A team of engineers and scientists at the Massachusetts Institute of Technology in Cambridge, Massachusetts, has developed a radical new camera system which operates without batteries, transmits data over a wireless network and functions underwater using underwater sound waves.

Scientists around the world believe that more than 95 percent of the seas on Earth have never been observed. As a result, we know more about space and other planets than we do about Earth’s oceans. Sending a camera deep into our ocean was not an option, mainly because it would require a wired connection between the Earth’s surface and a research or mission vessel so that its batteries could be regularly charged.

Therefore, engineers had to develop an energy supply and storage system that could sustain itself without relying on traditional sources such as solar or hydroelectricity. The result is an underwater camera that is nearly 100,000 times more energy efficient than any existing underwater camera.

The camera uses special piezoelectric materials to convert the mechanical energy of sound waves passing through water into electrical energy. They mainly use mechanical energy from sounds or waves created by swimming fish, ships or submarines passing nearby or even somewhere in the distance. The camera transmits data to a receiver outside the water, again using sound waves that reconstruct the image. Sound waves travel much better in water than in air.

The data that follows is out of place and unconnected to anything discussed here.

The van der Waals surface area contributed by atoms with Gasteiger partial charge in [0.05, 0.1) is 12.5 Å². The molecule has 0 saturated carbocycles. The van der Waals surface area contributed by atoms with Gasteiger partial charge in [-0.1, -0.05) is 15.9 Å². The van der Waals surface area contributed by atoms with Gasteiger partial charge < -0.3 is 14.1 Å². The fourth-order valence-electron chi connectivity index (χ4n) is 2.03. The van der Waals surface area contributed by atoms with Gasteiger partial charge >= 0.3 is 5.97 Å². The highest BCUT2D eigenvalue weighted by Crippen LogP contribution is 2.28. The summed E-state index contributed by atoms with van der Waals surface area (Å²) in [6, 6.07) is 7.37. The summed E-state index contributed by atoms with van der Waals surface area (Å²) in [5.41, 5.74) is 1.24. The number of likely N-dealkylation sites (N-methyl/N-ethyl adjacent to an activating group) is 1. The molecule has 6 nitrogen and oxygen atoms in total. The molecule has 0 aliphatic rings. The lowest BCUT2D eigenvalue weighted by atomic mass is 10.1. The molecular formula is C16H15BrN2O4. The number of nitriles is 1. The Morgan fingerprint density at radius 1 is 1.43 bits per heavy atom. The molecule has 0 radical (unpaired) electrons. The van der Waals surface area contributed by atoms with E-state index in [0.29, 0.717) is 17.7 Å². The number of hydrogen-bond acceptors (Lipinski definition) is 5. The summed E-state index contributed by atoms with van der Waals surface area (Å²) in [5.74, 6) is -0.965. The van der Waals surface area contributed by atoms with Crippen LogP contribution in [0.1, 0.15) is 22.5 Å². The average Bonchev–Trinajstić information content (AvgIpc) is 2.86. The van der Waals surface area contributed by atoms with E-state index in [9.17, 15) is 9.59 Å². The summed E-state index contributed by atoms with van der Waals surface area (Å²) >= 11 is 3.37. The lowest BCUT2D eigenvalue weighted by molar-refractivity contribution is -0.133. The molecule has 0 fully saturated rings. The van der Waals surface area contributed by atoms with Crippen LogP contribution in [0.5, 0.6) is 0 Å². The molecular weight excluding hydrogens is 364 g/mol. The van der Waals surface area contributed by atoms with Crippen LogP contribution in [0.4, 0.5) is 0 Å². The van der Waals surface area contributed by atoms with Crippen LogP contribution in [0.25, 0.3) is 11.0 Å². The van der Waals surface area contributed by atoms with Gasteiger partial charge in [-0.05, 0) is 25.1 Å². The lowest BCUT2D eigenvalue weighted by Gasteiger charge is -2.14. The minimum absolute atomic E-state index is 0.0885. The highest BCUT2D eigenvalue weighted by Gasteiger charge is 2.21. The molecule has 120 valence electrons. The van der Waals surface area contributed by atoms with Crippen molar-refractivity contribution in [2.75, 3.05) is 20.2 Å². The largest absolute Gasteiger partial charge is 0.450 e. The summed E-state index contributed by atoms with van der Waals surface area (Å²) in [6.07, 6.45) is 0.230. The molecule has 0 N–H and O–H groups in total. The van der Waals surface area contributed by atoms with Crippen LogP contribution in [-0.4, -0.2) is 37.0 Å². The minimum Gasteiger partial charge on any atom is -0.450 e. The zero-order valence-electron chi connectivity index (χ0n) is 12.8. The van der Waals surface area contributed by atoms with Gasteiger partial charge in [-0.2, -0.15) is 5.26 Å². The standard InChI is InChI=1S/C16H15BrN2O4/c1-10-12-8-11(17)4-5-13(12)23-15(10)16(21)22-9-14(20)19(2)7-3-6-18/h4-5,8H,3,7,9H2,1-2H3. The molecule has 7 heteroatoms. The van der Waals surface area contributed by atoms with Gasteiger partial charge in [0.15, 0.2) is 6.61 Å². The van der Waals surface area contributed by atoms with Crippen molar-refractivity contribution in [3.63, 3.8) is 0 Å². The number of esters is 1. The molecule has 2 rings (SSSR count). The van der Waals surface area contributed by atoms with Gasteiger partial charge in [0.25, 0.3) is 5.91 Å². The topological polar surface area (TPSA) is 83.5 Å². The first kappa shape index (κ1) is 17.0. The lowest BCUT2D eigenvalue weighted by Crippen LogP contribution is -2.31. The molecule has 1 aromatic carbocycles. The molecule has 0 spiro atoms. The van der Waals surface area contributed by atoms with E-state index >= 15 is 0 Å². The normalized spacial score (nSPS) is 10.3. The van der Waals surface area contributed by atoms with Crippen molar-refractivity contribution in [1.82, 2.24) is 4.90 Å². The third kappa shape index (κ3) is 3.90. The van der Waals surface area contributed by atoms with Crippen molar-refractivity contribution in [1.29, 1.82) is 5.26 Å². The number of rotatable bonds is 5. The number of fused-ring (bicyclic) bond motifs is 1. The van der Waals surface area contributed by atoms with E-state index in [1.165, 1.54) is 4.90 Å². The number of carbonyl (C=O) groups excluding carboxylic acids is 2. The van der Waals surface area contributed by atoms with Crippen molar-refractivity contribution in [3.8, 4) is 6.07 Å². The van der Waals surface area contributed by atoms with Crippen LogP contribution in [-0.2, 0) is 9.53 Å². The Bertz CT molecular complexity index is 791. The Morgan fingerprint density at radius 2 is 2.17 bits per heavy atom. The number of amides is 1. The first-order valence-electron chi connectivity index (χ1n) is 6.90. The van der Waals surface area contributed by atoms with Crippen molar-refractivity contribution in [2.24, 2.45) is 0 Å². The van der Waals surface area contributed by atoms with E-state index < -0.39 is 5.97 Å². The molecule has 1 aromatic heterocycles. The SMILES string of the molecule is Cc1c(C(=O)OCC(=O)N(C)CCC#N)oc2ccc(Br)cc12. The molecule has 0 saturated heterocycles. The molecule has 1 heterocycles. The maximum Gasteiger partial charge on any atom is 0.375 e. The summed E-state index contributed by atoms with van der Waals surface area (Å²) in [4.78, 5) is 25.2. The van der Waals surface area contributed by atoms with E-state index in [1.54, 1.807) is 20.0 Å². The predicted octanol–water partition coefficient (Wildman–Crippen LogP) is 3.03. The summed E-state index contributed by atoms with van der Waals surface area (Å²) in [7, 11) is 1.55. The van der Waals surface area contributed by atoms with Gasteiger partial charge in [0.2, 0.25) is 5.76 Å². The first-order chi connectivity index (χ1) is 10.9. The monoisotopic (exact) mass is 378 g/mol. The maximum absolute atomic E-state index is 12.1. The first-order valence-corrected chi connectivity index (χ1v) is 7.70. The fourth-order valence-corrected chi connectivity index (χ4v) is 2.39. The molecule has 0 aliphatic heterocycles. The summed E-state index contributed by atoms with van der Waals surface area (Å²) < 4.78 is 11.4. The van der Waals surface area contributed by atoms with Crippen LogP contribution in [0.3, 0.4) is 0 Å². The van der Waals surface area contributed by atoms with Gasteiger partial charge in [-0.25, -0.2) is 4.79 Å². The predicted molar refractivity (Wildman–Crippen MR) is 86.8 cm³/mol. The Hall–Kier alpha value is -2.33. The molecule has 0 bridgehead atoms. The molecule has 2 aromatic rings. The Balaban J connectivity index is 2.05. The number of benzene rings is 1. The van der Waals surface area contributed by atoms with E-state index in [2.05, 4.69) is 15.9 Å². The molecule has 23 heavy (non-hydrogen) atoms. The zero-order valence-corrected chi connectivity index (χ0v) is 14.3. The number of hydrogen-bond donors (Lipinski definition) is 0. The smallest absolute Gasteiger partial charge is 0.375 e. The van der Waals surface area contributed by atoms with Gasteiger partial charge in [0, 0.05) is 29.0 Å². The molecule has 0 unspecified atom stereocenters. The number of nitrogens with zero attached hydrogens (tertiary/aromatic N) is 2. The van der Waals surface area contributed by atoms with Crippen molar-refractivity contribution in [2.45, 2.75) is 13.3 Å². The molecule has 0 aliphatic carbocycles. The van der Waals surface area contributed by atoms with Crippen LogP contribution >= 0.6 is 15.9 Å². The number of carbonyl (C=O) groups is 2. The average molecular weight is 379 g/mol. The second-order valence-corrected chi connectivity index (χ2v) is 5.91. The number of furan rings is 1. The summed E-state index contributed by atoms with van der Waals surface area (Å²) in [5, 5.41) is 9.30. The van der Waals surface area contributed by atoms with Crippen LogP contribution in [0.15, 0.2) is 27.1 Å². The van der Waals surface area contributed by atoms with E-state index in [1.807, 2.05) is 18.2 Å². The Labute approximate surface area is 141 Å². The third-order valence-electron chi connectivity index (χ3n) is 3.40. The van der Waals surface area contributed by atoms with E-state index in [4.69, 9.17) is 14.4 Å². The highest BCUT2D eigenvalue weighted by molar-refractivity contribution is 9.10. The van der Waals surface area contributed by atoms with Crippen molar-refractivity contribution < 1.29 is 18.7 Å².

The camera is capable of taking color images even in dim underwater environments by sending them across the water via a wireless network.

The camera can operate continuously for many weeks without a power source, allowing scientists to observe and explore unexplored regions beneath our oceans and look for new speciesmarine pollution and effects of climate change.

The group of researchers was led by Associate Professor Fadel Antib from the Department of Electrical Engineering and Computer Science and a member of the MIT Media Lab. The team is working to further improve and increase the memory of the new camera. They are also working on a feature that will allow the new camera to shoot video underwater.

Research and development of the camera was partially funded by the US Office of Naval Research, so it is likely that see military and naval applications. As a result, there is very little chance of the device or anything similar hitting the open market anytime soon.